* U.S. jobless claims bounce off 5-year low
* Chicago PMI index at highest in January since April
* Nonfarm payrolls data awaited on Friday
By Luciana Lopez and Chris Reese
NEW YORK, Jan 31 U.S. Treasuries were little
changed in price on Thursday after data painted a mixed picture
of the U.S. economy, with uncertainty about growth in coming
quarters keeping yields within recent ranges.
Investors also looked ahead to key nonfarm payrolls data on
Friday for more light on whether jobs are increasing fast enough
to satisfy policymakers.
Initial weekly jobless claims rose off five-year lows to
levels consistent with tepid job growth, data showed on
Thursday, with claims rising more than expected.
Data also showed U.S. income growth surged in December as
companies hurried to make dividend payments before higher tax
rates set in, while the pace of business activity in the U.S.
Midwest picked up in January from a more than three-year low the
"The bond market faces some headwinds in its conflict with
the direction of the economy and how much risk-on versus
risk-off is appropriate. So far this year, data is all over the
board and investors are torn between what they are hoping for
and what they are seeing," said Kevin Giddis, managing director
of fixed income at Morgan Keegan in Memphis, Tennessee.
Benchmark 10-year Treasury notes were trading
1/32 higher in price on Thursday with the yield little changed
from late Wednesday at 1.99 percent. Ten-year yields continued
testing the 2 percent level, as they have since Monday, but
found traction difficult.
While the easing of global stresses, including the euro zone
debt crisis, means that "people aren't really desperate to own
Treasuries," there are still question marks keeping investors
wary, said Kim Rupert, managing director of global fixed income
analysis at Action Economics LLC in San Francisco.
From the possibility of automatic spending cuts at the start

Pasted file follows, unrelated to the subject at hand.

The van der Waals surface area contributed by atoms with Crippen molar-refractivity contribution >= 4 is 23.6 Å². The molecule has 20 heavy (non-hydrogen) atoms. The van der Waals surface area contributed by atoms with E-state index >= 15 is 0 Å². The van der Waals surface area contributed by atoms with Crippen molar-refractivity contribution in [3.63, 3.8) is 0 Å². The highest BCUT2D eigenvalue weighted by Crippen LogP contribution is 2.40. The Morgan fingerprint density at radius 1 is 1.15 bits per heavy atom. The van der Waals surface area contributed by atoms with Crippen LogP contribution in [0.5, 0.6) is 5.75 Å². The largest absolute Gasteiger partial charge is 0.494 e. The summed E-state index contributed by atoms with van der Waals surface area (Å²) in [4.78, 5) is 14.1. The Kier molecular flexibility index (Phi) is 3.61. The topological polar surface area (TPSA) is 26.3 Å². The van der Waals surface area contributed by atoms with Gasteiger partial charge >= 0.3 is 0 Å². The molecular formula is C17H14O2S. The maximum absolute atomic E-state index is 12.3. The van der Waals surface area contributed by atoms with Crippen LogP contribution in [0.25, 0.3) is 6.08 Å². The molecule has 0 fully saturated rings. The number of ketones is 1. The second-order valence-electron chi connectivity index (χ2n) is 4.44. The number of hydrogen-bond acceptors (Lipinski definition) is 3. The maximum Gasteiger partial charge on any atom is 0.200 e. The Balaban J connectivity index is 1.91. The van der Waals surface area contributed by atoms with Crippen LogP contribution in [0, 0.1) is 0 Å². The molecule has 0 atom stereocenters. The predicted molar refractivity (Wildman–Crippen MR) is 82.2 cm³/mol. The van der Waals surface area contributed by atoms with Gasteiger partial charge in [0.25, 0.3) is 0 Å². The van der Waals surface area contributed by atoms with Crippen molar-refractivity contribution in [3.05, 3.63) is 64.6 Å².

of March to lingering worries that the Fed will at some point
cut off its easing spigot, investors are reluctant to push
Treasuries outside recent ranges, she said.
"We're still just trying to get a clean reading, but it
doesn't look like growth is going to pick up substantially
anytime soon," she said.
Ten-year Treasuries could see yields within the range of
around 1.70 percent to 2.10 percent in coming sessions, said
William O'Donnell, head of U.S. Treasury strategy at RBS
Securities in Stamford, Connecticut.
Recent higher yields have lured some investors back into
buying, he said. "I think people like the levels."
Thursday's data came after the U.S. Federal Reserve ended a
two-day meeting on Wednesday by leaving in place its $85 billion
per month asset buying program as the economy was paused.
After a week packed with economic data, including
disappointing fourth-quarter U.S. growth domestic product and
the Fed meeting, investors are now turning their attention to
the last major milestone of the week: nonfarm payrolls data on
The median of forecasts from analysts polled by Reuters is
for U.S. employers to have added 160,000 new jobs in January, up
slightly from 155,000 new positions in December. The
unemployment rate is expected to be unchanged from 7.8 percent